The morning of the 'bohen pluga' when it was slightly warmer. Yes, I look very warm indeed.

Following the 'targad', we pretty much recovered for a week and celebrated the 'hag pluga' (company festival), which is basically a day off from the regular routine of the army. For this year's 'hag pluga', we went to a country club in the Golan, where we relaxed in saunas and jacuzzis all day! In the evening we had a big meal and received a t-shirt (my collection of t shirts from the army has become ridiculous now) as a present from the company. Seeing as it was my last week in the army, it was a nice way to part with everyone from my company of which I have been a part of on-off for the last year and a half. When my 'mahzor' finished its first year in the army way back in September 2010, we joined the veteran companies within the battalion and I was assigned to the 'mivtsayit' (operational) company. I have been with the 'mivtsayit' since then; going through the 'kav's in Gaza, Lebanon and in the West Bank, as well as this recent 'imun'. Of course, I have come and gone quite a few times in that period, what with commanders' course, the three roles as a 'meaked' and let's not forget all the family holidays too! However, I still feel very attached to the company and there's always this feeling of loyalty to the 'mivtsayit' when coming up against the other two veteran companies in the battalion or in commanders' course where I would still use the 'mivtsayit' gun strap and dogtag cover. It has been a good home for me and is the best company within 101 and the 'hag pluga' was a pleasant way for me to say goodbye to everyone involved.

The glass plaque I was presented with at the 'hag pluga' for my service to the 'mivtsayit' company.

I write this blog to you from my home in Tel Aviv as always, yet the difference now is that I don't need to go back to the army as I am currently on my 'chafshash' (release holiday). I am still officially a soldier in every sense i.e. have all soldier rights and could be called back in an emergency, yet I have had my last day on base and in uniform. I am not going to delve into my thoughts just yet, I still feel I have a couple more blogs left in me to express the whole "being released" feeling, however, as of yesterday, I am on a three week holiday before I am officially released on the 2nd of April. Only combat soldiers are entitled to 'chafshash' and before leaving yesterday, I had to give back all the equipment that I am signed on to within the army. That meant giving back my gun, all my combat gear (vest, helmet, water canteens, waterproof clothing etc) and all my work uniforms. Any spares I had I gave away, to lone soldiers mainly (!) but now I am left with just my 'aleph' (dress) uniform, which I will return on my release date. It's very strange to give back all the stuff, I felt both a relief and a sense of sadness during the whole process. Mainly though, leaving for 'chafshash' meant saying goodbye to all my good friends in the army and it was extremely difficult to part ways with guys in my 'mahlaka' (platoon) who I have been with since day one of basic training.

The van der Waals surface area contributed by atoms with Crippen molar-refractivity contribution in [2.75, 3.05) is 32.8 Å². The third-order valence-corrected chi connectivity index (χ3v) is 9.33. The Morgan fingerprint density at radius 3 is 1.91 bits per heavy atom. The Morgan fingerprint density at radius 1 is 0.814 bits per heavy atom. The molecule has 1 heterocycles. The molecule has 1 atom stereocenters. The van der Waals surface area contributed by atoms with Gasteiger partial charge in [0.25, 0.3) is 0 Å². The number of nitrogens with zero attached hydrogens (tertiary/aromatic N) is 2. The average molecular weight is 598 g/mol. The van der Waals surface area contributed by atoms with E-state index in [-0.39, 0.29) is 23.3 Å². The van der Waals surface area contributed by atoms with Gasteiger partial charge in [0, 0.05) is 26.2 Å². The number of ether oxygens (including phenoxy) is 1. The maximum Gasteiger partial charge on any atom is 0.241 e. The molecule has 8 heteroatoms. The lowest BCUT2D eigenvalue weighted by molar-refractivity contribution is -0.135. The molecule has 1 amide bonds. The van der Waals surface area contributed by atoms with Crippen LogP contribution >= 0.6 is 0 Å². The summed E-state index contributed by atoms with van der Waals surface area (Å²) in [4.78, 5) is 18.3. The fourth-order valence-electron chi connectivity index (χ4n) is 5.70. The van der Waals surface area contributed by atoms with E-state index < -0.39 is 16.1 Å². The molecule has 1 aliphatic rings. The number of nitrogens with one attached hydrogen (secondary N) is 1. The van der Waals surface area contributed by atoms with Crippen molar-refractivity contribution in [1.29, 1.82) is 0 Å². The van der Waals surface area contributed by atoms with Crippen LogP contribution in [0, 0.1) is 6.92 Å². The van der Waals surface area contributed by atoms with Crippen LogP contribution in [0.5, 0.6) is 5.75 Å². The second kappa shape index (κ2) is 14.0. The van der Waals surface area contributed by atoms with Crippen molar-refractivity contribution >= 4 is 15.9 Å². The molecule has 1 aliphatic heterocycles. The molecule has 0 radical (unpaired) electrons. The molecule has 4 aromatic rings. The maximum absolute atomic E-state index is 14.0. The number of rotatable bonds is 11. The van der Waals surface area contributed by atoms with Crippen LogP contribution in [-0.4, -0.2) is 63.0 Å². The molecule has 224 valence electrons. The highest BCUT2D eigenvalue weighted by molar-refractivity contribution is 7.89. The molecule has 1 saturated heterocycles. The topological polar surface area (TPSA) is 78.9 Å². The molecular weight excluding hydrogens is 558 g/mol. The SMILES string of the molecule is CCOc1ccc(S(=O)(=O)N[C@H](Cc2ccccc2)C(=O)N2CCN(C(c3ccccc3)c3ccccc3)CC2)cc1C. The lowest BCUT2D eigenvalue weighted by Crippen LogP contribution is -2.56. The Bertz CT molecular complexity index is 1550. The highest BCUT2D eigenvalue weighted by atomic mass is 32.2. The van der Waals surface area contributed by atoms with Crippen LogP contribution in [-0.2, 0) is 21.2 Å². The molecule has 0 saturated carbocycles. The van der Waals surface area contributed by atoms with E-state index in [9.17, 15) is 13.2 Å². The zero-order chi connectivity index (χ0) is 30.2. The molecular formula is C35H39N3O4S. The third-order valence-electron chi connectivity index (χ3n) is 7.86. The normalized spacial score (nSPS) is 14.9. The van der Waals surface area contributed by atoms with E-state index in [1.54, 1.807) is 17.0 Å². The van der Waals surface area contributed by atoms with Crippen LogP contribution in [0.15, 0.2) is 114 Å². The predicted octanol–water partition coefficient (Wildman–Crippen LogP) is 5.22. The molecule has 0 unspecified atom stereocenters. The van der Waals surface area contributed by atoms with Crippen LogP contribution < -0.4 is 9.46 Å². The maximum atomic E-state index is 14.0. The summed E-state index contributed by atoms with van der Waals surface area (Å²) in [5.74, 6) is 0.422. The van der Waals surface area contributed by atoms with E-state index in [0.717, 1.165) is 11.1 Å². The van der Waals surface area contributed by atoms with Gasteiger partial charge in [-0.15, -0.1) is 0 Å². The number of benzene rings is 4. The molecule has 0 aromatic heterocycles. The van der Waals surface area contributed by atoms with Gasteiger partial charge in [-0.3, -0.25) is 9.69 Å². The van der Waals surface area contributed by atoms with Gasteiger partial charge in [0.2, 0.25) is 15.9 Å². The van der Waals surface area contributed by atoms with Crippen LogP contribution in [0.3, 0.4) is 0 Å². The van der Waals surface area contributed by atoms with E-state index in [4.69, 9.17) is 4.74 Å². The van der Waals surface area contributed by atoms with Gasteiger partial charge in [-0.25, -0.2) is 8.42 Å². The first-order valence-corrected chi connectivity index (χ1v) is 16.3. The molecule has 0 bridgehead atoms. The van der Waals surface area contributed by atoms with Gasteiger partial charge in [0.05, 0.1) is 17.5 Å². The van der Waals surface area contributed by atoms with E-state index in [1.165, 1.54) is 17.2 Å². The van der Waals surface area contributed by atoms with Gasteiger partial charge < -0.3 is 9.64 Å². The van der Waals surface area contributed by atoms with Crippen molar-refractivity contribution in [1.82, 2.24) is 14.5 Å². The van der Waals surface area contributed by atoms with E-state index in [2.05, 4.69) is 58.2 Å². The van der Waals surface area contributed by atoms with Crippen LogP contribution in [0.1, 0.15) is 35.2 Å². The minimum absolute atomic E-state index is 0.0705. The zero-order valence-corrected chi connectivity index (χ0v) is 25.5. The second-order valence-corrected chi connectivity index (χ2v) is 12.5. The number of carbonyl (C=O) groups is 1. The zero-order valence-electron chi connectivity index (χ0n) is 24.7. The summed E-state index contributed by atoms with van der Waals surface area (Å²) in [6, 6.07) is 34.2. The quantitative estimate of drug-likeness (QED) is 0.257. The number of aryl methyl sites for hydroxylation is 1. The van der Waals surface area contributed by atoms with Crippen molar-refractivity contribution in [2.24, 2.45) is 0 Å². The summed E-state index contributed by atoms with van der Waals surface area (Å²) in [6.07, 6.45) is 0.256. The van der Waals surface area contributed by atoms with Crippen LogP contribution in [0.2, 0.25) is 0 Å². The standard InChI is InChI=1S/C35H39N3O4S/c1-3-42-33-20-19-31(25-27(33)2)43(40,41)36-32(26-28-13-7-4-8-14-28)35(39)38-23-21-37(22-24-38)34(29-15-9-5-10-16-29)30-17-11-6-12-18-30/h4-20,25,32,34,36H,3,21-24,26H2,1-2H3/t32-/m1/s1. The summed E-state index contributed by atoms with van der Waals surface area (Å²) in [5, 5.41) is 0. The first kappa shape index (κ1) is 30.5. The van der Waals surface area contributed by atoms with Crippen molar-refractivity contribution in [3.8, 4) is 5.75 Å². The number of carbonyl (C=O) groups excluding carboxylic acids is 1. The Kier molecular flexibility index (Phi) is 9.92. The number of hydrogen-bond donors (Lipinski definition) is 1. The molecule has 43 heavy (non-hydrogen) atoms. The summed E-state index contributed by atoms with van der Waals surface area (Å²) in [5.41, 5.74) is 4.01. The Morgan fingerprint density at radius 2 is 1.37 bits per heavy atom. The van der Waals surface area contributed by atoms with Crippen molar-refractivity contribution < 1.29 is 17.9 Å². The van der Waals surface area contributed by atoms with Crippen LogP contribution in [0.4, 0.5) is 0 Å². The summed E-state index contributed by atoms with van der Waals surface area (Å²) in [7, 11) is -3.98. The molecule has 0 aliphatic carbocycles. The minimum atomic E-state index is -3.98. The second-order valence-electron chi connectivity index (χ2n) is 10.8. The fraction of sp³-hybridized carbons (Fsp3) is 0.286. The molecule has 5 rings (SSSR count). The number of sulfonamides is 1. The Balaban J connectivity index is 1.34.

So my last day in the army has more or less passed and I'm now on holiday not knowing what to do with myself. I am planning to write a blog in the next few days describing the 'targad' and then after that, I will write a couple more regarding my release from the army, which will effectively be my last blogs...

Thursday, 16 February 2012

The night that didn't end

It seems that as my release from the army becomes closer and closer, my time in the army is only becoming harder each week. After a very enjoyable two week break from the 'imun' (training), I'm back to being in the 'shetach' every week and back to the harsh winter of the Golan.